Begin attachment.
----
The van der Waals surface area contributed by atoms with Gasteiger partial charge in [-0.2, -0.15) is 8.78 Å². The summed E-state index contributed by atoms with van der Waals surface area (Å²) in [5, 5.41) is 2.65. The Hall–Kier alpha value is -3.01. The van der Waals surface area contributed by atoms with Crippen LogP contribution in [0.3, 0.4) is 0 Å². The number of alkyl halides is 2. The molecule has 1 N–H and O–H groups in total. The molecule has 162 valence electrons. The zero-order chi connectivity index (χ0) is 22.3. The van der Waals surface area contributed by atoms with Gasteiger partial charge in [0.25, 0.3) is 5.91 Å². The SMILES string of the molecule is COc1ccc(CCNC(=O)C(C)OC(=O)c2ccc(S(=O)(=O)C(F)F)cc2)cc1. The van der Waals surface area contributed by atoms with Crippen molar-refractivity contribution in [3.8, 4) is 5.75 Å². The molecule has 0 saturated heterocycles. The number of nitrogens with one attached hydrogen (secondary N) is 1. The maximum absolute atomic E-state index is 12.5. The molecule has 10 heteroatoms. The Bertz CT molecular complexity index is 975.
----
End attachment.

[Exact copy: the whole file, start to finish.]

The van der Waals surface area contributed by atoms with Gasteiger partial charge in [-0.2, -0.15) is 8.78 Å². The summed E-state index contributed by atoms with van der Waals surface area (Å²) in [5, 5.41) is 2.65. The Hall–Kier alpha value is -3.01. The van der Waals surface area contributed by atoms with Crippen LogP contribution in [0.3, 0.4) is 0 Å². The number of alkyl halides is 2. The molecule has 1 N–H and O–H groups in total. The molecule has 162 valence electrons. The zero-order chi connectivity index (χ0) is 22.3. The van der Waals surface area contributed by atoms with Gasteiger partial charge in [0.25, 0.3) is 5.91 Å². The SMILES string of the molecule is COc1ccc(CCNC(=O)C(C)OC(=O)c2ccc(S(=O)(=O)C(F)F)cc2)cc1. The van der Waals surface area contributed by atoms with Crippen molar-refractivity contribution in [3.8, 4) is 5.75 Å². The molecule has 0 saturated heterocycles. The number of nitrogens with one attached hydrogen (secondary N) is 1. The maximum absolute atomic E-state index is 12.5. The molecule has 10 heteroatoms. The Bertz CT molecular complexity index is 975.